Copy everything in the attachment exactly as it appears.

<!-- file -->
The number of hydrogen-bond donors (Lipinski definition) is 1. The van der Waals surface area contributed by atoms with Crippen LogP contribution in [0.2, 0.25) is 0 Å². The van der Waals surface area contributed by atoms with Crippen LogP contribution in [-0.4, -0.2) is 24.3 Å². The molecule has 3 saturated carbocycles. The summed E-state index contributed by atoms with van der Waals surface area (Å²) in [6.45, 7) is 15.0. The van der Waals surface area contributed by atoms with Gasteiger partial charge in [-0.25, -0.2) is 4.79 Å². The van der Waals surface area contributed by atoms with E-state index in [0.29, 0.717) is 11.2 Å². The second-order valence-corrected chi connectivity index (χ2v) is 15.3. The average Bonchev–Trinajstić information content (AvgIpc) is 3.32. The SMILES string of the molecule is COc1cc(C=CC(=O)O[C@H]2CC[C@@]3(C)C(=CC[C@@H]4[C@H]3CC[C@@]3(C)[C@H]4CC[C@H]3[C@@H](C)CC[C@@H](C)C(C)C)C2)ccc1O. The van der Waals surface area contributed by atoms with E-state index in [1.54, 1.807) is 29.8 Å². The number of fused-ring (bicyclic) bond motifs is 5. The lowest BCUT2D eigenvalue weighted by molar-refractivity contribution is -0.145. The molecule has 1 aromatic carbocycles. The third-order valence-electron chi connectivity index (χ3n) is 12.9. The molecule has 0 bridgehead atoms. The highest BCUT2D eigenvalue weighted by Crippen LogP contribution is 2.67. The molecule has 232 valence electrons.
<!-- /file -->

The number of hydrogen-bond donors (Lipinski definition) is 1. The van der Waals surface area contributed by atoms with Crippen LogP contribution in [0.2, 0.25) is 0 Å². The van der Waals surface area contributed by atoms with Crippen LogP contribution in [-0.4, -0.2) is 24.3 Å². The molecule has 3 saturated carbocycles. The summed E-state index contributed by atoms with van der Waals surface area (Å²) in [6.45, 7) is 15.0. The van der Waals surface area contributed by atoms with Gasteiger partial charge in [-0.25, -0.2) is 4.79 Å². The van der Waals surface area contributed by atoms with E-state index in [0.29, 0.717) is 11.2 Å². The second-order valence-corrected chi connectivity index (χ2v) is 15.3. The average Bonchev–Trinajstić information content (AvgIpc) is 3.32. The SMILES string of the molecule is COc1cc(C=CC(=O)O[C@H]2CC[C@@]3(C)C(=CC[C@@H]4[C@H]3CC[C@@]3(C)[C@H]4CC[C@H]3[C@@H](C)CC[C@@H](C)C(C)C)C2)ccc1O. The van der Waals surface area contributed by atoms with E-state index in [1.54, 1.807) is 29.8 Å². The number of fused-ring (bicyclic) bond motifs is 5. The lowest BCUT2D eigenvalue weighted by molar-refractivity contribution is -0.145. The molecule has 1 aromatic carbocycles. The third-order valence-electron chi connectivity index (χ3n) is 12.9. The molecule has 0 bridgehead atoms. The highest BCUT2D eigenvalue weighted by Crippen LogP contribution is 2.67. The molecule has 232 valence electrons.